The town that thinks it's a village

Rothbury is in the north-east of England, only about 14 miles from the Scottish border. and 13 miles from the North Sea coast. It sits in the valley of the River Coquet, Northumberland's longest river, on the edge of the Northumberland National Park and is an ideal base for exploring the National Park and the Coquet Valley.

The history of Rothbury goes back a long way, and this page will eventually expand on this.

In the meantime there is always the chronology page.

Rothbury - the name

The name appears in ancient sources as Rodeberia, Routha Biria, Robirie, Rathbury, Roebiri and Routhbiry. However, nobody really knows the true origin, and there are a number of documented suggestions.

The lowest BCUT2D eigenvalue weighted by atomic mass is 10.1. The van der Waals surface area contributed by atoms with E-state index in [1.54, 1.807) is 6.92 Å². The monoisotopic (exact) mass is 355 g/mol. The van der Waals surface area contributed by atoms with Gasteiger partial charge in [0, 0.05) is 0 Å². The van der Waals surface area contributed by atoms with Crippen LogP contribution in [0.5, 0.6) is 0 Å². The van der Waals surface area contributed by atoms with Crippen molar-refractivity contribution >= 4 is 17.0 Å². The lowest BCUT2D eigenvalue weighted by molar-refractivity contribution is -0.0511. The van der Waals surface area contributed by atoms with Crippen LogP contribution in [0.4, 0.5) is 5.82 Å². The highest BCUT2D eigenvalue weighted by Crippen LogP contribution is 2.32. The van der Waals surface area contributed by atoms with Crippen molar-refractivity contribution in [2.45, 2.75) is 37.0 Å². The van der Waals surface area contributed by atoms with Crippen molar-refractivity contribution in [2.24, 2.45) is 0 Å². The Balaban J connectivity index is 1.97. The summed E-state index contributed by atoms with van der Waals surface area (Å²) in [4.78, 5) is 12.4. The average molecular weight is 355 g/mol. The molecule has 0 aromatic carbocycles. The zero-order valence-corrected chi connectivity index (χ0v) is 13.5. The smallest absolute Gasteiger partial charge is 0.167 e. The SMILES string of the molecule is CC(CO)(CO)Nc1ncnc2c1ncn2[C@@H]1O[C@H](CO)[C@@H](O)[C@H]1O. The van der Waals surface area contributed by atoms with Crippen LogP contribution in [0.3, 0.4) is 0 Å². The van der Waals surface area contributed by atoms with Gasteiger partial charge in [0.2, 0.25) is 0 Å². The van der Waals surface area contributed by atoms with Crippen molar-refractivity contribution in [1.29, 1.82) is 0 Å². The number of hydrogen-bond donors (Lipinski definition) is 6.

Abraham Rees, in his 1819 Cyclopædia, suggests that it either comes from the British word rath, meaning a cleared area, or the Gaelic rath, meaning a place of safety.

In 1903, David Dippie Dixon wrote that bury would have meant a fortified settlement, but is more vague on the first part of the name, saying that it may have been a personal name or from some other British source, including the word rood meaning a cross, and that the question was unsettled.

Another suggestion is that it derived from the Anglo-Saxon, Hrotha (also spelt Routha, Rotha and Roth), whose tribes were believed to have lived in the area and some have written that the name was Routha Biria, or "Routha's Place".

In truth, the jury is still out.